By George I. Seffers

Homeland Security Conference Show Daily, Day 1

Information sharing and interoperability have come a long way since the terrorist attacks of September 11, 2001, but challenges still remain, agreed speakers and panelists on the first day of the AFCEA Homeland Security Conference in Washington, D.C.

Adm. Thad Allen, USCG, (Ret.), executive vice president of Booz Allen Hamilton and former commandant of the U.S. Coast Guard, kicked off the discussion as the day’s keynote luncheon speaker. Adm. Allen cited the ever-growing complexity of the modern world as the major challenge for keeping the homeland secure. Whether the complexity of climate change creating havoc during Hurricane Katrina and Hurricane Sandy, the growing complexity of technology wielded by foes or the complications associated with governments working together, the world has grown increasingly convoluted, Adm. Allen illustrated.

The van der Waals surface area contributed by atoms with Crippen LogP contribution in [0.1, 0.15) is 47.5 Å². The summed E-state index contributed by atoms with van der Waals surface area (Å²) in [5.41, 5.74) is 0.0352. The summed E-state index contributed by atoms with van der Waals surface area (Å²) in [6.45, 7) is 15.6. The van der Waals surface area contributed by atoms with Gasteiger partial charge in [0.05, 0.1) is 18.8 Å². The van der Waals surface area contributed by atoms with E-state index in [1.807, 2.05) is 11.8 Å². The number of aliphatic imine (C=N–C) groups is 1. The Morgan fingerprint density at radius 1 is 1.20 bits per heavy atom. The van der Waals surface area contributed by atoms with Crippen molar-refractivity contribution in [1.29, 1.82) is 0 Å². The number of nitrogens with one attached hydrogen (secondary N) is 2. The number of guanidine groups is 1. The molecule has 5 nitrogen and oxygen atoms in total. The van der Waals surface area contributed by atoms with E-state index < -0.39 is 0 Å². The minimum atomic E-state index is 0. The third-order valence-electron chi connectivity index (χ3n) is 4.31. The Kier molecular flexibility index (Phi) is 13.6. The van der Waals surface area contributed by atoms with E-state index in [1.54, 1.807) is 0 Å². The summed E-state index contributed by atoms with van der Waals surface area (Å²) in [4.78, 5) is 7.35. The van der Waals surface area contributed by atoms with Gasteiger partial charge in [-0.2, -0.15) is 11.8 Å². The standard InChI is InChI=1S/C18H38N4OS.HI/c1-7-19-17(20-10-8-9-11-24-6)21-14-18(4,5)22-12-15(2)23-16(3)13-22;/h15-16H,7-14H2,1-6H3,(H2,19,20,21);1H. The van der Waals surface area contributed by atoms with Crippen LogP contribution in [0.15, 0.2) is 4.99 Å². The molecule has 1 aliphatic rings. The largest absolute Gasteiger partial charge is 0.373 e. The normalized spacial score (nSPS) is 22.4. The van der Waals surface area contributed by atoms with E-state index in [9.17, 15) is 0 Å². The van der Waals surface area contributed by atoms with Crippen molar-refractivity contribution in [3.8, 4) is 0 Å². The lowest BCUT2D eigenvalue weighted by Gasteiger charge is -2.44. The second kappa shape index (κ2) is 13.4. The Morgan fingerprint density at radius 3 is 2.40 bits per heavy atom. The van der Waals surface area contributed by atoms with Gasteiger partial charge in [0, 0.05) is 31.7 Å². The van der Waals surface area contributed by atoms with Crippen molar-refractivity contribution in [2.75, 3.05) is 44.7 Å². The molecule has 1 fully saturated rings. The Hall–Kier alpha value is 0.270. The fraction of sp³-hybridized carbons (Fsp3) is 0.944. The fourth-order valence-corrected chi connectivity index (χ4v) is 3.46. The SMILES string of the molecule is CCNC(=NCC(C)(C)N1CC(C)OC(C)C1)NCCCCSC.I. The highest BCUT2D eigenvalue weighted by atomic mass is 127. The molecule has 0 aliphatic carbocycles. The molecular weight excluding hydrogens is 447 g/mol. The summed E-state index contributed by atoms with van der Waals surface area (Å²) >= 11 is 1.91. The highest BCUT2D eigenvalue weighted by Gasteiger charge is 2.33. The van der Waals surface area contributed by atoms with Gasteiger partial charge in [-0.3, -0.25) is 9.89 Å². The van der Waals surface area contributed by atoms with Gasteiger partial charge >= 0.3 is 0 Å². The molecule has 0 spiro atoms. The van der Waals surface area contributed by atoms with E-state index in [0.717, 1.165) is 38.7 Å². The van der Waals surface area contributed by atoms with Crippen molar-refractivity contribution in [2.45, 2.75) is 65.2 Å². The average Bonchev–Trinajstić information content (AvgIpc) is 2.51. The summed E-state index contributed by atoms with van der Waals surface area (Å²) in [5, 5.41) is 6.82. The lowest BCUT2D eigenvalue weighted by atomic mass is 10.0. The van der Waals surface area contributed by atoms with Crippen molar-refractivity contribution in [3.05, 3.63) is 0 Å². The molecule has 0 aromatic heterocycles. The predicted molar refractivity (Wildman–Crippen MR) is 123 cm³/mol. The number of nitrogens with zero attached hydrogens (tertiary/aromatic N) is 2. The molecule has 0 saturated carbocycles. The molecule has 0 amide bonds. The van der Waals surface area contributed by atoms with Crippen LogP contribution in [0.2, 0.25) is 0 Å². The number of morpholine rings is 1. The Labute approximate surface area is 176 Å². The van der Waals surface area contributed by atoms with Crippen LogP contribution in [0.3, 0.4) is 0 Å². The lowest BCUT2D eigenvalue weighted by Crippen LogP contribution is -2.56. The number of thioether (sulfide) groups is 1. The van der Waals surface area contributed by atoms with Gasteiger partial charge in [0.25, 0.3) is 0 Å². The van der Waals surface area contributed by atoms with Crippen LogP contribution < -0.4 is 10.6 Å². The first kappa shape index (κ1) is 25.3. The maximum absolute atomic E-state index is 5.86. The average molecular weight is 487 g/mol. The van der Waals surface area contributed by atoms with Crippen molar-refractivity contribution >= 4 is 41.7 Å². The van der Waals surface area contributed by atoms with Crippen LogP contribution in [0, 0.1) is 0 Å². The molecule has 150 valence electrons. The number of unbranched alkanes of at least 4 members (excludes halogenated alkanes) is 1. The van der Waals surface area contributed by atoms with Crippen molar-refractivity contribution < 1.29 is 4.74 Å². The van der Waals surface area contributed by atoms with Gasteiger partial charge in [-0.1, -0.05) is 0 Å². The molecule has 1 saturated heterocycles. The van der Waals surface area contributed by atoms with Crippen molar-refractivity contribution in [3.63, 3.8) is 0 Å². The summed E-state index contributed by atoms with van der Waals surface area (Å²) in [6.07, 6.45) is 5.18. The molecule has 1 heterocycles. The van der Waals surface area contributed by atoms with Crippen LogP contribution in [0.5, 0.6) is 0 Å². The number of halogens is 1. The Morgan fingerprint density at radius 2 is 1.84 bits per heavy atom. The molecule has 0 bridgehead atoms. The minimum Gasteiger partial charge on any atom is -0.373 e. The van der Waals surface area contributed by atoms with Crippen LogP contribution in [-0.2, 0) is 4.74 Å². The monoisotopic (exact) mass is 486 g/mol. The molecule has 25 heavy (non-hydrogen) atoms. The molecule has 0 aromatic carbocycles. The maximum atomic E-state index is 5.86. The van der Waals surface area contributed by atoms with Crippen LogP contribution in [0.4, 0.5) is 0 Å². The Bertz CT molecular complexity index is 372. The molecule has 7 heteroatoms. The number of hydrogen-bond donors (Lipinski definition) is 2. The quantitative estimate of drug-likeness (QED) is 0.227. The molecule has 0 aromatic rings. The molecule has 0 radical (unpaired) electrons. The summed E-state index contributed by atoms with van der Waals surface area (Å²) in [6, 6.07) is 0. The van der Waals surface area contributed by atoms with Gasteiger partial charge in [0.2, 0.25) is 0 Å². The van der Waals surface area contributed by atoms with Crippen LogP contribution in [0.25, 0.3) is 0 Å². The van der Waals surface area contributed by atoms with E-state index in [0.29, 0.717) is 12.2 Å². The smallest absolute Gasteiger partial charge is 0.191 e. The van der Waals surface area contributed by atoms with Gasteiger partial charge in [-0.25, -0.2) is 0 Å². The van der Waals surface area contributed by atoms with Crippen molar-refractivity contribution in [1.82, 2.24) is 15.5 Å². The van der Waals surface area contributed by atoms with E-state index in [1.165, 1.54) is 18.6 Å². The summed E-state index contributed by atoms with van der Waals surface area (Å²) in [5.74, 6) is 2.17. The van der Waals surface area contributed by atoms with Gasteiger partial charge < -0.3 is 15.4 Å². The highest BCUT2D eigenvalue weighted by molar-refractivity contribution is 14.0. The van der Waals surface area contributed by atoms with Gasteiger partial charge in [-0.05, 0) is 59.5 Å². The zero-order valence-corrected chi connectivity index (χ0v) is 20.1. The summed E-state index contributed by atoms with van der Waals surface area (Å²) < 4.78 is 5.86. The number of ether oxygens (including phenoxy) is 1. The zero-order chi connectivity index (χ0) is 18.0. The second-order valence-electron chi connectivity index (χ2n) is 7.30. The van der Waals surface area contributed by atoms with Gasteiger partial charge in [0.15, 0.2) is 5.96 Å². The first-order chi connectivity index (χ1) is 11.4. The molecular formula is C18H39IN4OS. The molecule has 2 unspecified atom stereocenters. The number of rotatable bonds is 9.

“We have to start learning how to raise leaders, operate and be successful in environments that have greater degrees of complexity,” he said. He cited climate change as one example. “You could have a tornadic event 100 years ago in Kansas, and it might be a catastrophic event and result in a loss of life. But looking at the critical infrastructure and population density that we have right now, it certainly takes on a greater degree of complexity, and therefore, the consequences associated with it are more extreme,” the admiral offered. “We’re at a point in this world where there is no significant challenge or crisis that can be handled by one particular agency, one private sector company, one entity, one faith-based organization, because the complexity of these situations demands resources and performance that exceeds traditional boundaries.”